Major League Baseball has been playing for just over six weeks now with most teams (at least those that haven’t dealt with COVID-19 outbreaks, related reschedulings, or weather postponements) more than 40 games into their schedule.
That’s provided plenty of time for players, coaches, and fans watching at home to get accustomed to the artificial crowd noise played in MLB ballparks. On TV, if you have the game on in the background and perhaps aren’t paying close attention, the game almost sounds normal. There’s that audio buzz associated with sporting events, the surge in noise when a notable play occurs.
No, it’s not the real thing. Not even close. Players would certainly agree with that. And some ballpark operations are better — maybe a bit overzealous — at creating an audio atmosphere than others. But it’s certainly better than the eerie quiet of an empty stadium.
So what goes into creating that warm sound we associate with a ballgame? It’s not just turning the volume up and down. SI.com’s Emma Baccellieri talked to several producers around MLB, each equipped with an iPad loaded up with the necessary sounds for that gameday experience. (Hat tip to Ashley McLennan at Bleed Cubbie Blue.)
But there’s an art finding the right sound for the appropriate moment, as Seattle Mariners senior director of productions Ben Mertens tells Baccellieri:
“‘There’s that initial reaction of the ball hitting the bat,’ says Mertens.
“But that’s not a full-throated cheer, because the crowd wouldn’t know if it’s going to be a home run or a foul or a ball that dies in the outfield. So the stadium will layer an anticipatory ohhh on top of the basic murmur. (There is no limit to the number of different sounds that can be layered on at one time.) As the ball carries farther and farther, that anticipatory noise will get louder, perhaps with a few yells mixed in. And when it lands, the tablet operator will have to adjust the sound in an instant, peeling off all the layers to switch to a sound of disappointment if the ball is robbed on the track, or ramping them up with cheers to celebrate a home run.”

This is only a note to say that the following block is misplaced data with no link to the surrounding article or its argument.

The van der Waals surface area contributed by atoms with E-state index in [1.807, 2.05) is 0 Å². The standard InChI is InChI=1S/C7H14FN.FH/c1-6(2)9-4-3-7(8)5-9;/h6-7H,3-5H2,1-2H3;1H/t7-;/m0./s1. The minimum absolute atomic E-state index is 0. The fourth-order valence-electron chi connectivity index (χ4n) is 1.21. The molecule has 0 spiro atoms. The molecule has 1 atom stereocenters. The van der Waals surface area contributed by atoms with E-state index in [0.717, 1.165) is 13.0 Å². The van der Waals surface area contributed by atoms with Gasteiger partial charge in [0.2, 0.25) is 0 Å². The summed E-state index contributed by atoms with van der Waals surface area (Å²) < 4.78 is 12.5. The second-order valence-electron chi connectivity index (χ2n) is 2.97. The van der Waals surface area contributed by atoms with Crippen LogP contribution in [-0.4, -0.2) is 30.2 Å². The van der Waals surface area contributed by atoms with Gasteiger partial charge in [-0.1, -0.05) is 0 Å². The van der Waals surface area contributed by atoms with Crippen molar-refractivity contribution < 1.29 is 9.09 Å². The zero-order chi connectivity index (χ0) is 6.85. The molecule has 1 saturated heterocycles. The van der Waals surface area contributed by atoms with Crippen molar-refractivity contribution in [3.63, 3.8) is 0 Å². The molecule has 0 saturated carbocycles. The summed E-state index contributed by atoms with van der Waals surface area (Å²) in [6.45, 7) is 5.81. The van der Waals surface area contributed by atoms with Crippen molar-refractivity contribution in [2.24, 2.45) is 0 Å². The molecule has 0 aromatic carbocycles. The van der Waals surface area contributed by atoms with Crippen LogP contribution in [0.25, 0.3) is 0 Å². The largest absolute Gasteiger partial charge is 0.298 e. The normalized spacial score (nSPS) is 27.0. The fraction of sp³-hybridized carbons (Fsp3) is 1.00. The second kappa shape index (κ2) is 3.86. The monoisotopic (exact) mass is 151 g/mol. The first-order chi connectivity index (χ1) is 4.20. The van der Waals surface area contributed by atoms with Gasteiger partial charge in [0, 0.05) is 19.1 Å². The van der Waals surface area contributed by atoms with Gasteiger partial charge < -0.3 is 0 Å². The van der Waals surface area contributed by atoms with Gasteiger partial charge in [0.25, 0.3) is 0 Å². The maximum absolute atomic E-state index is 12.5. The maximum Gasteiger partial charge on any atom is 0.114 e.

Some sound crews watched old games with the crowd noise isolated. Others brought their iPads home to watch games with the audio turned down to practice creating different noises for particular situations.
Simulating the subtleties in the different noises from the crowd is the tricky part. How do the fans sound when a runner is on third and they anticipate a run scoring? What is the difference in reaction to a run scoring on a base hit as opposed to a sacrifice fly? Broadcasters working remotely from TV studios and home setups surely appreciate the audio cues since they can’t see the entire field of play as they would normally.
The whole article is worth reading for insights into the distinct noises that each ballpark crew has added to their setup (which still includes playing music and running the scoreboard), and how different producers handled their respective situations.